This was my first Virginia Lobby Day, and I’m glad Rob dragged my sorry ass out of bed at 0500 to drive to Richmond on a holiday, when I should have been sleeping in.
Mostly, I wanted to observe, but in the end, I got involved.
We joined the Virginia Citizens Defense League (VCDL). I consider them the most effective, best organized group in Virginia. And the turnout didn’t disappoint.
We were told there were about 750 people there – some carrying, and some not, and all sporting these stickers.
It was cool that no one was freaking out. It was obvious that the police were accustomed to it, so anyone entering the General Assembly Building simply got an ID check and waved on through. One of the security officers even advised me where I can get my CCW laminated, so it wouldn’t get worn. Sometimes, I really love Virginia!
We hooked up with a group of VCU students, lobbying their legislators to allow concealed carry on college campuses. We spoke to a few of their representatives, and Rob and I debated. Should we even bother with ours? After all, we live in Arlington, and our legislators are some of the most liberal in the state. We are definitely two little red-ish spots in a sea of blue. So was it worth it?
Yes, we decided. It was. If nothing else, it would have been amusing to watch Barbara Favola squirm with discomfort while talking to two gun rights advocates, one of them openly carrying an M1911 on her hip. Unfortunately, we just couldn’t catch up with the good Senator, but we made an appointment to see our delegate, Patrick Hope. We shared our appointment with two other Arlington residents – both VCDL members – and we were pleasantly surprised. Patrick Hope disagrees with us on most gun rights issues. He could correctly be described as an “anti.” He wants universal background checks, including forcing private individuals to perform background checks before selling their own property. I get the feeling he would likely support an “assault” weapons ban as well. And he believes there is a gun show “loophole.”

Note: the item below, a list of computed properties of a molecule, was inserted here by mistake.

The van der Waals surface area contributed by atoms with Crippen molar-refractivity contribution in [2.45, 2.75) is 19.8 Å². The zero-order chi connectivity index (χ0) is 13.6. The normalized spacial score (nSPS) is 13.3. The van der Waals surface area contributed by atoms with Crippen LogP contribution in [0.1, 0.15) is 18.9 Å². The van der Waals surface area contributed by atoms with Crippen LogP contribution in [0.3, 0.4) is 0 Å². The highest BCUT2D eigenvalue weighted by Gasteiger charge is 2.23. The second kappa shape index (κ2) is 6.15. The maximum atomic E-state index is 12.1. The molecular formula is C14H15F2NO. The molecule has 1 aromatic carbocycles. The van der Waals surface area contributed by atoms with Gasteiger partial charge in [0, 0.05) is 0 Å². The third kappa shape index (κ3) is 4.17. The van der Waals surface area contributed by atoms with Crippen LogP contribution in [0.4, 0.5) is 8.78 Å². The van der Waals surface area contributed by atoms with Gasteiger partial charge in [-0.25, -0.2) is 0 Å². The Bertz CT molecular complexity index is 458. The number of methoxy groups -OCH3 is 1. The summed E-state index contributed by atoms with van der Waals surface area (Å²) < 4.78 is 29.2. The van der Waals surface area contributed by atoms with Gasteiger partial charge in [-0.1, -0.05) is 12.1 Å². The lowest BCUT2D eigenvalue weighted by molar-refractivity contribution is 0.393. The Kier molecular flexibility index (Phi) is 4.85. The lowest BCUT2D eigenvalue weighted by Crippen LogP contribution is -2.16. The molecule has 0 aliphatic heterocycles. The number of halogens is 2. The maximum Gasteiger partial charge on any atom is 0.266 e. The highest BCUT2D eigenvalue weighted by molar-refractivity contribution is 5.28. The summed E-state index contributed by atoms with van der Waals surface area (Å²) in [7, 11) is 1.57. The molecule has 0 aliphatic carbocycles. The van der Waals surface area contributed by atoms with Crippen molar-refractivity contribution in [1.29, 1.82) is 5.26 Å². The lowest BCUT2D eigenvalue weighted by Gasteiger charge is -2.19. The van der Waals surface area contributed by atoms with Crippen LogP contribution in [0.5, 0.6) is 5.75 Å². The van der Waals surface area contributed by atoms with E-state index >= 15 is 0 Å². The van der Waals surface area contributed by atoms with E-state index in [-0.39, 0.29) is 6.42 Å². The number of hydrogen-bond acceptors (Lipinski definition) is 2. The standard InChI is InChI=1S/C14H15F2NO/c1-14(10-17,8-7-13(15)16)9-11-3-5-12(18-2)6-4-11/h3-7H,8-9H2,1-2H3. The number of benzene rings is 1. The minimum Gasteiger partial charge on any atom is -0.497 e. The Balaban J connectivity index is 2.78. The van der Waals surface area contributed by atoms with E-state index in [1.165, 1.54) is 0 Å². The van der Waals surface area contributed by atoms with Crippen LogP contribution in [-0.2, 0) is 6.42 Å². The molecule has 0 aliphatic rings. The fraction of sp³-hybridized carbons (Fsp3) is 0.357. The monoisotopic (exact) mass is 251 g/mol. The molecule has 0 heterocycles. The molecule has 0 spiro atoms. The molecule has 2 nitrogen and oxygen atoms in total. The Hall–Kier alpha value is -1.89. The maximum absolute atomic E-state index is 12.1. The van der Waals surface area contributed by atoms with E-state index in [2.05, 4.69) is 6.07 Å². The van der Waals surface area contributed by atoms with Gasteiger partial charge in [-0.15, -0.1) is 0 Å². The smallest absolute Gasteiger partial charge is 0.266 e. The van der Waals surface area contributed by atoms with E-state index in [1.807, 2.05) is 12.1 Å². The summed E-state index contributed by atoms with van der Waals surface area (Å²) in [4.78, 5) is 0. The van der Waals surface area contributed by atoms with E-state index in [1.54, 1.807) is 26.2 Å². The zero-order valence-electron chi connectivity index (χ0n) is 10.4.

He listens. He engages. He debates. He understands. And you can tell that he considers.
I told him that as an immigrant from the former USSR, I found the idea of forcing someone to ask permission to exercise a basic right absolutely repugnant.
I told him that according to the Bureau of Justice Statistics, the majority of firearms used in crimes do not come from gun shows, but from the black market, theft, straw purchases, etc. In other words, criminals do not bother undergoing a background check.
I told him less than 2 percent of guns used in crimes come from gun shows.
I told him that making tools of self defense cost-prohibitive to people who need them most – poor people, who may live in less safe neighborhoods – by forcing sellers to perform background checks that will likely entail extra costs to the seller, who will then pass them on to the buyer – was unjust.
I told him what politicians call “assault” rifles are semi-automatic guns that are very appropriate for self-defense… Katrina… LA riots… Hurricane Andrew…
He listened. I could tell he was processing the information. He told me that even if it was true that the vast majority of criminals do not get guns legally, if it only saves one life…
I understand that sentiment, but it’s based on a false premise. There is not a shred of evidence that shows bans and background checks save lives. As a matter of fact, firearms crime was already on the decline when the Brady background checks were implemented.
We all wish for a world without violence, and we all want to “do something” about crime.
But I tried to make him understand that relieving the rest of us of our rights will do nothing to save lives.
Again, I got the feeling that he was listening. He didn’t tune out simply because I was challenging him. It’s tough to change engrained thinking, and it’s even more difficult when someone challenges your premises and won’t let up. I have a tendency to do that.
As we were leaving, I urged him… as a woman, as an immigrant and as a veteran to give careful consideration to what I told him. He shook my hand, thanked me for my service and promised to think on it.
I guess that’s all anyone could ask.